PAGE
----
In a unanimous decision issued on April 29, 2015, the United States Supreme Court has unequivocally allowed judicial review of the Equal Employment Opportunity Commission’s (EEOC)’s pre-litigation conciliation efforts, but has articulated a rather limited scope of review. See MACH MINING, LLC v. Equal Employment Opportunity Commission, 575 U.S. ___ (2015). Like any good compromise, neither side got exactly what they wanted, but both parties were able to hail favorable points for their side.
The instant dispute arose when the EEOC investigated a sex discrimination charge against Mach Mining, LLC and determined that reasonable cause existed to believe that Mach Mining had engaged in unlawful employment practices. By law, before suing Mach Mining, the EEOC was required to “endeavor to eliminate the alleged unlawful employment practice by informal methods of conference, conciliation and persuasion.” In the situation at hand, however, the EEOC merely sent a letter inviting Mach Mining to participate in a conciliation process and informing them that an EEOC representative would contact them to initiate that process. However, no contact was made, and, a year later, the Commission sent Mach Mining another letter stating that it had determined that conciliation efforts had been unsuccessful. The EEOC then sued Mach Mining in federal court.
In its defense, Mach Mining asserted that the EEOC had not attempted to conciliate in good faith. The EEOC countered by arguing that its conciliation efforts were not subject to judicial review and that, regardless, the two letters it sent provided adequate proof that it had met its statutory duty.
The Supreme Court was definitive in holding that Title VII did not deprive courts of the authority to review the conciliation process. The court further elaborated that a conciliation process entails communication between the parties concerning the alleged unlawful employment practice. Consequently, the Court found that in order to comply, the EEOC was required to inform the employer about the specific discrimination allegations and that such notice should describe what the employer had done and which employees or class of employees had suffered consequences from the alleged unlawful employment practice. The Court also stated that the EEOC must, at least, try to engage the employer in a discussion in order to give the employer a chance to remedy the discriminatory practice.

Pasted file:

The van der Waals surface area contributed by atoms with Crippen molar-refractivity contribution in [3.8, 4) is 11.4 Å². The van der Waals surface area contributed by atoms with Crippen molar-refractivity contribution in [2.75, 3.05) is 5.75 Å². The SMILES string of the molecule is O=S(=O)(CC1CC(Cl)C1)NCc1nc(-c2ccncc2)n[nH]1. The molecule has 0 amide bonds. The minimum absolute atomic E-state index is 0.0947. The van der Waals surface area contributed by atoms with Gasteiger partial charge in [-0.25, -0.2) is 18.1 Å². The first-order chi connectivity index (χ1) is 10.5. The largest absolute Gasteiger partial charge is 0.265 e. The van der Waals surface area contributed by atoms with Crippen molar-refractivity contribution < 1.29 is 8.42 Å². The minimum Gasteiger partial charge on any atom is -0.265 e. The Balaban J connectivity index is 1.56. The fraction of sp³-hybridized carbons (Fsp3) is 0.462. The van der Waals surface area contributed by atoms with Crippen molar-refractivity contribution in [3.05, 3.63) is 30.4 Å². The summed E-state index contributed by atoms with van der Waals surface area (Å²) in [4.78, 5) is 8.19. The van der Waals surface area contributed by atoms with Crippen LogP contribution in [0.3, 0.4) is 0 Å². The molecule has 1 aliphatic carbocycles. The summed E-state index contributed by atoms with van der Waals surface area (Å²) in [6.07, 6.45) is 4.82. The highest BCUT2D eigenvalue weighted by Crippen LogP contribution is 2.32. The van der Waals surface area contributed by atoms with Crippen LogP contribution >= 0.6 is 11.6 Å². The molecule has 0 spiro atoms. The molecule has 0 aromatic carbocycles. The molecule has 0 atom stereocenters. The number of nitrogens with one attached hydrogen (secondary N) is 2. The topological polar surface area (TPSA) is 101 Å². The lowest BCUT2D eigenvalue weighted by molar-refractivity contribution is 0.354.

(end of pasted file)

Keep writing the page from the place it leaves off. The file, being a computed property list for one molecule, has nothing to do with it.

However, in a nod to the EEOC, the Court stated that a sworn affidavit from the EEOC stating that it had performed these duties would suffice to show that it had met this conciliation requirement. If the employer presented concrete evidence that the EEOC did not provide the requisite information about the charge or endeavor to engage in a conciliation discussion, then the court could conduct a fact finding hearing necessary to resolve this limited dispute.
So what is the upshot of all of this? For employers, although the court’s decision will not likely result in lawsuits being dismissed, it will enable employers to argue the EEOC must provide a certain quantity and quality of information in the pre-litigation process. The EEOC cannot simply take an evasive stance prior to the filing of a lawsuit.
However, it is interesting to note that the number of lawsuits actually filed by the EEOC has dropped substantially in the last few years. In the past three fiscal years, that number has generally fallen below 150 lawsuits per year. In cases where the EEOC is determined to move forward with litigation, the threshold for meeting its conciliation duties is rather minimal. While the EEOC must provide some limited information at the pre-litigation process, there is no obligation to settle a case at the conciliation stage. So, while an employer may likely get a better quality of information at the conciliation stage, the prospect that a case will settle when the EEOC is determined to litigate that case remains highly unlikely.
The Employment Team at Sands Anderson is always available to assist you with employment claims at the conciliation stage or once litigation is filed.